(Boston)--According to a recent Framingham Heart Study, people who experience the heart arrhythmia atrial fibrillation (AF), may also suffer from a smaller brain, specifically reduced frontal lobe volume.
AF is a serious cardiovascular condition that is associated with a significant degree of morbidity and mortality. It is associated with an increased risk of stroke, heart failure and death. AF is known to be associated with cognitive decline and increased risk of dementia, but little is known about the impact of AF on brain structure in people with AF who are cognitively intact.
The study, which appears in the journal Heart Rhythm, looks at the relationship between AF and brain volume measured by magnetic resonance imaging (MRI). The researchers examined total cerebral volume, frontal lobe volume, temporal lobe volume, hippocampal volume and white matter hyper-intensity volume in patients without prior stroke or dementia. Their results showed that AF was associated with smaller frontal lobe volumes, even after adjusting for age, gender, vascular risk factors and APOE4 (a gene independently linked to smaller brain volumes).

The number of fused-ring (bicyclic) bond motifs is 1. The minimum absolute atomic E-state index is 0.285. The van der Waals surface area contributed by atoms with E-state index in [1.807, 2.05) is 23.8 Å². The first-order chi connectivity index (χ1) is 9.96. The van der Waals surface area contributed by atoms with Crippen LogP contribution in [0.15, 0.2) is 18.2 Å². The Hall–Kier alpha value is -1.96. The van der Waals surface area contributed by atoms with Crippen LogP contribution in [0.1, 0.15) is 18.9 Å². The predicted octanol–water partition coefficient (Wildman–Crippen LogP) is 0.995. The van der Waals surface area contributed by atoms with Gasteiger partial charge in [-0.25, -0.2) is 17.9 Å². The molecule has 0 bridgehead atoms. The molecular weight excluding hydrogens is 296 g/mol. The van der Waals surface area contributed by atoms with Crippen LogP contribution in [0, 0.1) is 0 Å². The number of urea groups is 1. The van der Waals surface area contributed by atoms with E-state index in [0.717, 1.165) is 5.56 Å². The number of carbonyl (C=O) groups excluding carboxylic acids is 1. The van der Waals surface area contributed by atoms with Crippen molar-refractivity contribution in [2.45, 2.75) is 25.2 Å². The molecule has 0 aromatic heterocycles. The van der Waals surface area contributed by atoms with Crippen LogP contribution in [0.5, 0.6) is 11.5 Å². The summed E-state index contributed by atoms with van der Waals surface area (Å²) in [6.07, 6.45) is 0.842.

"We believe that good heart health also contributes to good brain health and given that the incidence of AF is expected to more than double in the next three decades, we are interested in understanding the association between AF and brain anatomy," explained corresponding author Rhoda Au, PhD, professor of anatomy and neurobiology, neurology and epidemiology at Boston University Schools of Medicine (BUSM) and Public Health (BUSPH) and director of neuropsychology for the Framingham Heart Study.
According to Au, further research will focus on determining whether these brain structure findings translate into impact on cognitive skills, such as problem solving, memory and language.
This work represents collaboration between the Department of Neurology, BUSM; the Framingham Heart Study; the Department of Medicine, University of California, San Francisco; Department of Biostatistics, Boston University School of Public Health; Department of Neurology, University of California, Davis; Department of Medicine, BUSM.
Funding for this study was provided by Framingham Heart Study's National Heart, Lung, and Blood Institute contract (N01-HC-25195; HHSN268201500001I), by grants (R01-AG016495, R01-AG008122, R01-AG033040) from the National Institute on Aging, and by grant (R01-NS017950) from the National Institute of Neurological Disorders and Stroke, and 1R01HL128914; 2R01HL092577; 3R01HL092577-06S1.